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Busting Foundation Repair Myths: 6 Myths To Ignore

Monday, February 10th, 2020


Think you’ve heard everything there is to hear about foundation repair? There are a lot of myths circulating outside of the industry that make homeowners wary. If there are myths keeping you from reaching out to a contractor, read on and see if this guide can’t dispel some of your worries.

Myths About Foundation Repair

Foundation Cracks Only Appear In Poorly-Made Homes

It is true that some foundation materials – brick and concrete, in particular – are more prone to cracking than others. That does not mean, however, that all homes with brick or concrete foundations are going to crack. Similarly, it does not mean that foundations made of other materials won’t fall victim to damage.

Your foundation cracks when it’s exposed to an extreme amount of stress, or hydrostatic pressure. If you live in an area that takes on a lot of precipitation, like Cincinnati, OH, then your soil may not be able to absorb all of the rain that comes down. As a result, the soil will shift, water will butt up against your home, and your foundation material will expand and contract to try and compensate for the changes.

Those changes result in cracks. When you waterproof your foundation ahead of time, you can lessen the amount of stress your foundation has to endure. But even the best-made home can fall victim to the whims of nature.

You Can Fix a Foundation Leak By Filling It

If you’re able to see a crack, it should be simple enough to fill it and move on. That’ll solve your problems, right?

Wrong. Filling a crack with caulk or another material will fix a crack aesthetically, but it won’t attend to the core problem your foundation is enduring. Not only that but by filling your crack with untested material, you risk that material faltering under the weight of water stress and expanding the crack that it was supposed to hold together.

It’s recommended that, upon spotting a crack, you reach out to a professional basement repair contractor. DIY solutions may work in the short-term, but they won’t get to the source of your problems.

Overwatering Your Home Will Make Foundation Cracks Worse

If long-term exposure to a significant amount of water causes your foundation to crack, can overwatering your outdoor plants weaken your foundation? Myths say yes – reality says no. Your outdoor landscaping needs water to thrive. The plants surrounding your perimeter actually work as a natural barrier, with the roots – so long as they’re not too big – absorbing the water that might otherwise leak into your foundation.

When you water these plants during a drought, you’re actually working to protect your home. Soil that hasn’t been exposed to water for a long time shrinks in size. When it finally rains, the unprepared soil won’t be able to gather all of the precipitation. As a result, more water will make it to your foundation than usual, and your foundation may crack.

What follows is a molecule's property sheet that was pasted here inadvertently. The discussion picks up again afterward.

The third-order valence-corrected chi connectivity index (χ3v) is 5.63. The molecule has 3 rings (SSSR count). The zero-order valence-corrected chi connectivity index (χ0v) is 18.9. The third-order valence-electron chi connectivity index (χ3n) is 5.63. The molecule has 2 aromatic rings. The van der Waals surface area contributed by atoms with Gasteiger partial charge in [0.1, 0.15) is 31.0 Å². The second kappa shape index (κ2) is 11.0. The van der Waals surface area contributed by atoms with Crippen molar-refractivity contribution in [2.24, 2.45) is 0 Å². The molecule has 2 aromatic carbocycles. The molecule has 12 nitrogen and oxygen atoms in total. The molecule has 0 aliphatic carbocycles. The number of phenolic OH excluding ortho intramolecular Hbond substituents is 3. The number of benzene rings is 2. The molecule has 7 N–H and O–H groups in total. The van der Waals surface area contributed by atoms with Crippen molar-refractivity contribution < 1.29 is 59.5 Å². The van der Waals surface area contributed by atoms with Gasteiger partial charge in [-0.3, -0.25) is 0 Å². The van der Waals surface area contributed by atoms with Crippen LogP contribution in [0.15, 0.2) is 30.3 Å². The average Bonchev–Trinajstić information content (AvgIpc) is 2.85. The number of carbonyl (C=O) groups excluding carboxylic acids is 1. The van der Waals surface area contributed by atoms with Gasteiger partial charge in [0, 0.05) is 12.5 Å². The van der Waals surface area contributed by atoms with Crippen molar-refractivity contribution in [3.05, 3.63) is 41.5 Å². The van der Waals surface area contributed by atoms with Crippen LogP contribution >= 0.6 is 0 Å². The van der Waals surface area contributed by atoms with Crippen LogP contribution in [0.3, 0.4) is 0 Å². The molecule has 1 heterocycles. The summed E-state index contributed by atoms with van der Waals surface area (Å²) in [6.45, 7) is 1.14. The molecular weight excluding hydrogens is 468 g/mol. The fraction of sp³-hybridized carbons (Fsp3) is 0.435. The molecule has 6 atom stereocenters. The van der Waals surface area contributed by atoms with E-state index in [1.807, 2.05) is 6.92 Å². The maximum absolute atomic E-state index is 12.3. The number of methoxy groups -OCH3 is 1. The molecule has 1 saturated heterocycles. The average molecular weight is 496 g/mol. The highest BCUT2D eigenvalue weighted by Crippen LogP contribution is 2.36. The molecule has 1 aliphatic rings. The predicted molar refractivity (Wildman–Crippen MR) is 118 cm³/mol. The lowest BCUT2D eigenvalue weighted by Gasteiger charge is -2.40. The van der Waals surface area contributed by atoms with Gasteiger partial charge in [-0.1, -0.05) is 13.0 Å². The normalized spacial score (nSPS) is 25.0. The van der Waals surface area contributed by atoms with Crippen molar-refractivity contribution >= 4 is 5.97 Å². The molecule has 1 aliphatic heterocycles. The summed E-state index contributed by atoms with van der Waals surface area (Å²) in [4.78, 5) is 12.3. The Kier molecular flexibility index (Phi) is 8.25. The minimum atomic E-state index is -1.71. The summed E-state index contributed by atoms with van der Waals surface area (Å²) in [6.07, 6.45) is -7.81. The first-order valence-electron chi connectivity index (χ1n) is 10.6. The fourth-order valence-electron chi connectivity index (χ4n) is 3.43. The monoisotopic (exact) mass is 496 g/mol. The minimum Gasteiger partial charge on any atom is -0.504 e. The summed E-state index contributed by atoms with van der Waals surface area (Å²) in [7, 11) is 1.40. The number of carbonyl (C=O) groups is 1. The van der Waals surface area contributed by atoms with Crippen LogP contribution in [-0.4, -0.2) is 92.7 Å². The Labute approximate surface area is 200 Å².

Watering your perimeter landscaping, then, not only keeps your flowers looking beautiful, but it protects your foundation – even when you water a hair too much.

You Can Wait To Repair Your Foundation

You don’t need to fix a crack as soon as you spot it, do you? After all, if all you’re dealing with is a little bit of dampness, then you can let the crack sit for a while.

Here’s the thing about delaying foundation repairs: you might be able to get away with doing so in the short-term, but the consequences in the long-term are going to be severe. The longer you let a crack grow, the worse it’s going to get. By the time you do eventually get around to fixing your foundation, you’ll find yourself paying far more than you would have if you’d called a contractor sooner.

Foundation Repair Costs Too Much

Speaking of costs: many homeowners delay fixing their foundations because they believe the process of doing so is going to be expensive.

On one hand, yes, fixing your foundation is going to cost money. On the other hand, the prices aren’t unreasonable, given the industry and the amount of work you’re expecting a basement repair contractor to do. If you’re really worried about your budget, pull together free quotes from several different contractors so you can negotiate costs. You may even be able to sign up for a payment plan if your repairs are extensive.

You Can’t Sell Your Home If Your Foundation Has Cracks

Finally, who in their right mind would want to buy a home with a faulty foundation? That’s a poor investment, isn’t it?

Not necessarily. You can find a buyer for a home with a cracked foundation. However, to place your home on the market, you’ll either need to fix the foundation cracks ahead of time or list the nature of the problem in advance. Homeowners who don’t fix their foundations do pay a price, though. Homes with unattended, cracked foundations can lose up to 30 percent of their market value. This means that while you’re saving money by forgoing repairs, you’re also losing money on the sale of your house.

You can’t believe everything you hear about foundation repair. Hopefully, with these myths dispelled, you’ll be able to reach out to a local contractor and more confidently discuss the repairs your home may need

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